NSW public service will not keep pace

By Angela Dorizas

The New South Wales Government must increase the public service to meet the challenges of population growth, a new report has found.

An independent report by Eureka Economics revealed that the NSW Government must employ on average 4700 extra public service workers each year over the next 20 years to keep up with demand for essential services.

The report, released by the Public Service Association (PSA), also found that on a global scale NSW is a laggard on public service employment levels.

PSA general secretary John Cahill said public sector employment represented 16 per cent of the state’s total workforce, compared to an average 18 per cent across the OECD.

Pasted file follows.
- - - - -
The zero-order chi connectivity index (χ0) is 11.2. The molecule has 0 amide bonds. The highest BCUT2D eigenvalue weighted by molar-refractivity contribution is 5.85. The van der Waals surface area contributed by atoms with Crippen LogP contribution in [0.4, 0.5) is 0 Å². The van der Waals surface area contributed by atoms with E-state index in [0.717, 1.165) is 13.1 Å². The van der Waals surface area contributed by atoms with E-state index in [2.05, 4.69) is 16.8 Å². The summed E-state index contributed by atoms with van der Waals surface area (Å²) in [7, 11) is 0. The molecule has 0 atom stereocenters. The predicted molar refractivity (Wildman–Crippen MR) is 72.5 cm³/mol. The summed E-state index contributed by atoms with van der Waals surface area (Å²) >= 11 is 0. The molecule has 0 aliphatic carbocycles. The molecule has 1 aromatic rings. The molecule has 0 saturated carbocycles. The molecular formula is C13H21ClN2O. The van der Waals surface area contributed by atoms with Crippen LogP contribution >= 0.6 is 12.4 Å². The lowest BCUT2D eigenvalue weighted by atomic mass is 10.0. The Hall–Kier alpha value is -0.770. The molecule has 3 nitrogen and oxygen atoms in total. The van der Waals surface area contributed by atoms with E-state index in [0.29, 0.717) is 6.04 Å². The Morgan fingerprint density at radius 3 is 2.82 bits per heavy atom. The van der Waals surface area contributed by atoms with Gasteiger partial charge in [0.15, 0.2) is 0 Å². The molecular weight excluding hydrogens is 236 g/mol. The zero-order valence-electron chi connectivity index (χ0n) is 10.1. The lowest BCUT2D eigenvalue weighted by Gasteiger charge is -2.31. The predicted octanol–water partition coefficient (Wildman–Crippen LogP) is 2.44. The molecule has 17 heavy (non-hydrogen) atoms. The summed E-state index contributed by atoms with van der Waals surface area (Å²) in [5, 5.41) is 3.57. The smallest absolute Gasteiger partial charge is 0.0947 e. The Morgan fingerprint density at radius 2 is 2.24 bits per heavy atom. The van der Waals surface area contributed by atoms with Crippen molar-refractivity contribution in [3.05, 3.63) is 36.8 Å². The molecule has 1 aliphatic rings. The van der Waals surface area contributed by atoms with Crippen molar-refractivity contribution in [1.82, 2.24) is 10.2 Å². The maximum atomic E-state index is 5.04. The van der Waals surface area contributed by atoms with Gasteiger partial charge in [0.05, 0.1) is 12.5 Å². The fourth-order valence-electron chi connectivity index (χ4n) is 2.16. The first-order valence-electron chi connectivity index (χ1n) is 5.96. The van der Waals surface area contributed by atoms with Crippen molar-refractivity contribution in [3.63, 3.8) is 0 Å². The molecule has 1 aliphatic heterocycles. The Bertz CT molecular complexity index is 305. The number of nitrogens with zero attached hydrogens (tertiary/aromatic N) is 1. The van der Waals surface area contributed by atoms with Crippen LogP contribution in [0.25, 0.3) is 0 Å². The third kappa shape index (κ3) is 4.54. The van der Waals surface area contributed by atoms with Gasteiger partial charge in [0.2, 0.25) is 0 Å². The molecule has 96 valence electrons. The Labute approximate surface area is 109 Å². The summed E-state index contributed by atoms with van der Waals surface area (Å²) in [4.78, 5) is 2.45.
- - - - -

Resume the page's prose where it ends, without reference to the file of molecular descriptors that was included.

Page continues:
“Since 1985 the population in NSW has grown by 1.7 million people, but the public sector has been contracting rather than keeping pace,” Mr Cahill said.

“An extra 1.6 million people will need access to essential services such as health, transport, education and police over the next 20 years.

“Even if we cap our public sector workforce at the current ratio, below OECD standards, we will still need an extra 95,000 workers to keep up with demand.”

He said that was a conservative estimate that did not take into account for future demands on the health and aged care sectors dealing with an ageing population.

“The basic purpose of government is to provide the essential public services that underpin our communities,” Mr Cahill said.

“If you cut back on public servants you are also cutting back on public services.”

Read the full report: Keeping Pace – the impact of population growth on NSW public services [PDF]

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